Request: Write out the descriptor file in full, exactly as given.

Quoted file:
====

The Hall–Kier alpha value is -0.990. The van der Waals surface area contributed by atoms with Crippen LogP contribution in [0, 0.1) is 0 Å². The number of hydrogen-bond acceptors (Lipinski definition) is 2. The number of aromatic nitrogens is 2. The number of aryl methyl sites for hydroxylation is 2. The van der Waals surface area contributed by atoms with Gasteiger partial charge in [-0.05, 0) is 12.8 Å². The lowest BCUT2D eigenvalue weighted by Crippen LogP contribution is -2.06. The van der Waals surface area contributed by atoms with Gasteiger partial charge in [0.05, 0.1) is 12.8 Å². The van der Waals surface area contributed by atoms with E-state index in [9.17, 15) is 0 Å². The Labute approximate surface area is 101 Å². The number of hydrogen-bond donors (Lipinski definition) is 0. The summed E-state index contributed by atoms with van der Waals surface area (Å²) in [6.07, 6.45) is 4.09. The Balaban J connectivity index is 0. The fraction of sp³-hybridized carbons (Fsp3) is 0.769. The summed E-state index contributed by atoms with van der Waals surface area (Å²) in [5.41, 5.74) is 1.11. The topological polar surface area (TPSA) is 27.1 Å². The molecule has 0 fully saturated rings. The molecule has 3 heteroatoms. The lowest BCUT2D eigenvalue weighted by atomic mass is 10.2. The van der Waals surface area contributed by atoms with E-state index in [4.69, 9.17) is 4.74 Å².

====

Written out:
The Hall–Kier alpha value is -0.990. The van der Waals surface area contributed by atoms with Crippen LogP contribution in [0, 0.1) is 0 Å². The number of hydrogen-bond acceptors (Lipinski definition) is 2. The number of aromatic nitrogens is 2. The number of aryl methyl sites for hydroxylation is 2. The van der Waals surface area contributed by atoms with Gasteiger partial charge in [-0.05, 0) is 12.8 Å². The lowest BCUT2D eigenvalue weighted by Crippen LogP contribution is -2.06. The van der Waals surface area contributed by atoms with Gasteiger partial charge in [0.05, 0.1) is 12.8 Å². The van der Waals surface area contributed by atoms with E-state index in [9.17, 15) is 0 Å². The Labute approximate surface area is 101 Å². The number of hydrogen-bond donors (Lipinski definition) is 0. The summed E-state index contributed by atoms with van der Waals surface area (Å²) in [6.07, 6.45) is 4.09. The Balaban J connectivity index is 0. The fraction of sp³-hybridized carbons (Fsp3) is 0.769. The summed E-state index contributed by atoms with van der Waals surface area (Å²) in [5.41, 5.74) is 1.11. The topological polar surface area (TPSA) is 27.1 Å². The molecule has 0 fully saturated rings. The molecule has 3 heteroatoms. The lowest BCUT2D eigenvalue weighted by atomic mass is 10.2. The van der Waals surface area contributed by atoms with E-state index in [4.69, 9.17) is 4.74 Å².